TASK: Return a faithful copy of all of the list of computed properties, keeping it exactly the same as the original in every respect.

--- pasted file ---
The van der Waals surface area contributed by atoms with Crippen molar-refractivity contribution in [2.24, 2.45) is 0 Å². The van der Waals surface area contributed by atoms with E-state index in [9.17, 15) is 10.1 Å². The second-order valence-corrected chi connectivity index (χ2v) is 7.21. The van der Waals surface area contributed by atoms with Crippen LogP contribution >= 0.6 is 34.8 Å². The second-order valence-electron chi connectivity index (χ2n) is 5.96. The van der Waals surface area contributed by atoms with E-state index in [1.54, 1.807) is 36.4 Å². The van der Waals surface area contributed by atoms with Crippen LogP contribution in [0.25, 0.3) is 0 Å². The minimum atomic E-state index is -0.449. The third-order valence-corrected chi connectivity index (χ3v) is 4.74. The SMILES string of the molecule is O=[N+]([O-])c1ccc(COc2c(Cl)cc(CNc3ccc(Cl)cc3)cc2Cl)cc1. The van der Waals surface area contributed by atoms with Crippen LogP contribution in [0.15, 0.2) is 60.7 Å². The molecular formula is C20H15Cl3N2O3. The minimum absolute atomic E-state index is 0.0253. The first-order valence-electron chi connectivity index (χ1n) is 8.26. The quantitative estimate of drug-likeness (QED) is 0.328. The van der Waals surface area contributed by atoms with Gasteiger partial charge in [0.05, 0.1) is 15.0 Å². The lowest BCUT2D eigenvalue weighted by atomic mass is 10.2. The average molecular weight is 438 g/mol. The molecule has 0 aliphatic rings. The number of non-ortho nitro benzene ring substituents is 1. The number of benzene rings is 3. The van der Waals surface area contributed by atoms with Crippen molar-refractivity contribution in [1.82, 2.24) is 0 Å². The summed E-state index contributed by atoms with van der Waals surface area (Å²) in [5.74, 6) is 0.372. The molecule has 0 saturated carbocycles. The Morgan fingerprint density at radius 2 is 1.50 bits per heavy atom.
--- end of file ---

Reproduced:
The van der Waals surface area contributed by atoms with Crippen molar-refractivity contribution in [2.24, 2.45) is 0 Å². The van der Waals surface area contributed by atoms with E-state index in [9.17, 15) is 10.1 Å². The second-order valence-corrected chi connectivity index (χ2v) is 7.21. The van der Waals surface area contributed by atoms with Crippen LogP contribution >= 0.6 is 34.8 Å². The second-order valence-electron chi connectivity index (χ2n) is 5.96. The van der Waals surface area contributed by atoms with E-state index in [1.54, 1.807) is 36.4 Å². The van der Waals surface area contributed by atoms with Crippen LogP contribution in [0.25, 0.3) is 0 Å². The minimum atomic E-state index is -0.449. The third-order valence-corrected chi connectivity index (χ3v) is 4.74. The SMILES string of the molecule is O=[N+]([O-])c1ccc(COc2c(Cl)cc(CNc3ccc(Cl)cc3)cc2Cl)cc1. The van der Waals surface area contributed by atoms with Crippen LogP contribution in [0.15, 0.2) is 60.7 Å². The molecular formula is C20H15Cl3N2O3. The minimum absolute atomic E-state index is 0.0253. The first-order valence-electron chi connectivity index (χ1n) is 8.26. The quantitative estimate of drug-likeness (QED) is 0.328. The van der Waals surface area contributed by atoms with Gasteiger partial charge in [0.05, 0.1) is 15.0 Å². The lowest BCUT2D eigenvalue weighted by atomic mass is 10.2. The average molecular weight is 438 g/mol. The molecule has 0 aliphatic rings. The number of non-ortho nitro benzene ring substituents is 1. The number of benzene rings is 3. The van der Waals surface area contributed by atoms with Crippen molar-refractivity contribution in [1.82, 2.24) is 0 Å². The summed E-state index contributed by atoms with van der Waals surface area (Å²) in [5.74, 6) is 0.372. The molecule has 0 saturated carbocycles. The Morgan fingerprint density at radius 2 is 1.50 bits per heavy atom.